With severe winter weather only weeks in the past, the National Weather Service (NOAA) is encouraging people to get ready for severe spring and summer weather during a week of education.
The week of March 25 through 29 has been designated the statewide Severe Weather Preparedness/Awareness Week. The service hopes people will use this time to increase their awareness and response to severe weather hazards that can happen during the spring season. Most area schools will hold tornado drills in conjunction with the county’s drill. At 10 a.m., Wednesday, March 27, Washington and Henry counties will hold a test of their emergency alert system with a simulated tornado.
“Its typically a time when our buildings go through our regular tornado procedures,” Mt. Pleasant Community School District Superintendent John Henriksen explained. “We are required to do drills four times a year. Typically we do two in the fall and two in the spring.”
Washington County Emergency Management Coordinator Marissa Reisen said severe weather events common to the area include thunderstorms, some tornadoes and straight-line winds. She is also very concerned about the possibility of “record-breaking” flooding this spring as snow from areas north of Washington County is melting into waterways. NOAA predicts over 200 million people are at risk for flooding in their communities this spring. Already this year heavy rains coupled with the melting of a larger-than-normal amount of snow has caused flooding in several states.
Henriksen only received information on the awareness week Thursday afternoon. He said Henry County Emergency Management Coordinator Walt Jackson is encouraging area schools to participate in the activities.
Jackson hopes the awareness goes beyond the schools and average people take the time to learn what should be done in the event of severe weather. He advises people to have a few days of supplies stored in the home as well as a battery-powered radio. He also advises people not to be too dependent on their cellphones for information, as the service can be knocked out if a very large storm hits the area. He also recommends people to sign up for Alert Iowa, a mass notification and emergency messaging system available through the Henry County Communications Center.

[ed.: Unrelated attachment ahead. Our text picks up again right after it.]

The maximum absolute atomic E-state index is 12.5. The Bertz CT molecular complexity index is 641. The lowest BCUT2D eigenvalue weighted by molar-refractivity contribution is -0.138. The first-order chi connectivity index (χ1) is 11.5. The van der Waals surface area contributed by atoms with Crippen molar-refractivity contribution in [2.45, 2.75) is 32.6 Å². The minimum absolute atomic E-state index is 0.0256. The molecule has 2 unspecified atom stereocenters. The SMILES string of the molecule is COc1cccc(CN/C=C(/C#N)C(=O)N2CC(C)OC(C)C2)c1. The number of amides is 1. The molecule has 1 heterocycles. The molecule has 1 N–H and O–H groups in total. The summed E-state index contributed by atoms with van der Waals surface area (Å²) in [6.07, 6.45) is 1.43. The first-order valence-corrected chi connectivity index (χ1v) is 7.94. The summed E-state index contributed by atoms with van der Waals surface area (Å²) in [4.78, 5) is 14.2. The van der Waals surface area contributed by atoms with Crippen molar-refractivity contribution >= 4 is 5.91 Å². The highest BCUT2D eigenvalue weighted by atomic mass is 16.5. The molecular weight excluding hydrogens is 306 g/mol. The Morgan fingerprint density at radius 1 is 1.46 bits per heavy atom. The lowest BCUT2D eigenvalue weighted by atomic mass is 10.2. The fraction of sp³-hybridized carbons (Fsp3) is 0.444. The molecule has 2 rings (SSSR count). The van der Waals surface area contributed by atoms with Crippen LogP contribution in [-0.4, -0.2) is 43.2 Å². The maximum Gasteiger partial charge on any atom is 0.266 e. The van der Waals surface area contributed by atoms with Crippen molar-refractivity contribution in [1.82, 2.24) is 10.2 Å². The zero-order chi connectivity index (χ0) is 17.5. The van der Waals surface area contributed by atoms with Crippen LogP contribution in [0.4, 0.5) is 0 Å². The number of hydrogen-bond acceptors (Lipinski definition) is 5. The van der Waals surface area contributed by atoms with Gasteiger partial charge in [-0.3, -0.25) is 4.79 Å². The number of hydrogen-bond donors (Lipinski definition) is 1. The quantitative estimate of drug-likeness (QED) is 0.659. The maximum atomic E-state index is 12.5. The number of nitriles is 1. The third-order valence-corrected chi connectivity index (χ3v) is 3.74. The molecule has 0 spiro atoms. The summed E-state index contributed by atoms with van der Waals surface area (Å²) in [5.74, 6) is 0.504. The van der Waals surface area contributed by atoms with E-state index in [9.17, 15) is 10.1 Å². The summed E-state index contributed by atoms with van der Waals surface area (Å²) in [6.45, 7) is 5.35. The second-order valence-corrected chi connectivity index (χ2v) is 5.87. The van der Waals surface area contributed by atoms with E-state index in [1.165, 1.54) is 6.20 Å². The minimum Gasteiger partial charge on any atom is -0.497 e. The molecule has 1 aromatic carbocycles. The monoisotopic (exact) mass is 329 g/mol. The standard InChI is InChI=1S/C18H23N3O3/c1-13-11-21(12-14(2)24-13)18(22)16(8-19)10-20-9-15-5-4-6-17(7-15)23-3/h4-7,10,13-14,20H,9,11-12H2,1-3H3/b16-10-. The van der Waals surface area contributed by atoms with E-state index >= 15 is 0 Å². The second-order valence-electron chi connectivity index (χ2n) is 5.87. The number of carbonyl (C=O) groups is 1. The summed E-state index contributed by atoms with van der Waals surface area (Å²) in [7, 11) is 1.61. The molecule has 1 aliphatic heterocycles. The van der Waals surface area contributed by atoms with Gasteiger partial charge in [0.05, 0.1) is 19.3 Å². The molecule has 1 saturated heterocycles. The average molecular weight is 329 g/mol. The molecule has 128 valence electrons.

“People should use common sense,” he said. “Look at your house. If there is a tornado warning or watch, don’t be sitting on your front porch watching the weather for safety reasons.”
He also said parents should take the time to teach children what to do in the event of severe weather.
Reisen also recommends Washington County residents sign up for the county’s WENS system, which issues text notifications of emergency situations. The service is available from the Washington County Communications Center.
“One thing I want people to know is if they get damage as the result of any kind of weather, give me a call,” she said, “The state is working on getting a disaster declaration as the result of what has been going on in western Iowa. They are including anyone with any damage.”
Reisen can be contacted at 319-653-7794.
She recommends people plan out in advance where they will seek shelter in the event of severe weather. Reisen recommends people establish a place, usually a basement, for emergencies and stock the area with supplies that may be needed.
Washington Schools Superintendent William Stone said the times for tornado drills during the coming week would be up to the individual building principals.
The National Weather Service website lists Monday as the day to learn about severe thunderstorms; Tuesday tests people’s receiving warning information; Wednesday tests tornado awareness; Thursday is family preparedness day; and Friday raises awareness of flash floods. For more information go the NOAA site at https://www.weather.gov/dvn/Awareness_Weeks#Top.